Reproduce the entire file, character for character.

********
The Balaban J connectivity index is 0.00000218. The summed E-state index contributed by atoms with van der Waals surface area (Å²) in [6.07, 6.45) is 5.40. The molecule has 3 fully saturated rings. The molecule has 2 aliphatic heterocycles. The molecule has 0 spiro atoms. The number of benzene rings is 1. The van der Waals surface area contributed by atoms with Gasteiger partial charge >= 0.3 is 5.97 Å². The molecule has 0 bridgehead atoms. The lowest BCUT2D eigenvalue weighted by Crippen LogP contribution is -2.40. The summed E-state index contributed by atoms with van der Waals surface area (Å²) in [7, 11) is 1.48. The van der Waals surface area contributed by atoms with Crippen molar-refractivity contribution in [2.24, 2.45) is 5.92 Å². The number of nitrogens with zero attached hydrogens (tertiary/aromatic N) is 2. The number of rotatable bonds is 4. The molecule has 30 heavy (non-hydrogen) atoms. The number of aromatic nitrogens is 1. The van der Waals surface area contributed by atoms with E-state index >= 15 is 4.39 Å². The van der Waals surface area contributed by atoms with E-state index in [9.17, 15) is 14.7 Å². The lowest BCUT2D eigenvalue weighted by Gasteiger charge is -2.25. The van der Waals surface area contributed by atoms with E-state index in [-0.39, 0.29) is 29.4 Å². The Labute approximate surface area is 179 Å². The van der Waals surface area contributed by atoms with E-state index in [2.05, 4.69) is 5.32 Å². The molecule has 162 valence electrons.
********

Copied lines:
The Balaban J connectivity index is 0.00000218. The summed E-state index contributed by atoms with van der Waals surface area (Å²) in [6.07, 6.45) is 5.40. The molecule has 3 fully saturated rings. The molecule has 2 aliphatic heterocycles. The molecule has 0 spiro atoms. The number of benzene rings is 1. The van der Waals surface area contributed by atoms with Gasteiger partial charge >= 0.3 is 5.97 Å². The molecule has 0 bridgehead atoms. The lowest BCUT2D eigenvalue weighted by Crippen LogP contribution is -2.40. The summed E-state index contributed by atoms with van der Waals surface area (Å²) in [7, 11) is 1.48. The van der Waals surface area contributed by atoms with Crippen molar-refractivity contribution in [2.24, 2.45) is 5.92 Å². The number of nitrogens with zero attached hydrogens (tertiary/aromatic N) is 2. The number of rotatable bonds is 4. The molecule has 30 heavy (non-hydrogen) atoms. The number of aromatic nitrogens is 1. The van der Waals surface area contributed by atoms with E-state index >= 15 is 4.39 Å². The van der Waals surface area contributed by atoms with E-state index in [9.17, 15) is 14.7 Å². The lowest BCUT2D eigenvalue weighted by Gasteiger charge is -2.25. The van der Waals surface area contributed by atoms with E-state index in [-0.39, 0.29) is 29.4 Å². The Labute approximate surface area is 179 Å². The van der Waals surface area contributed by atoms with E-state index in [2.05, 4.69) is 5.32 Å². The molecule has 162 valence electrons.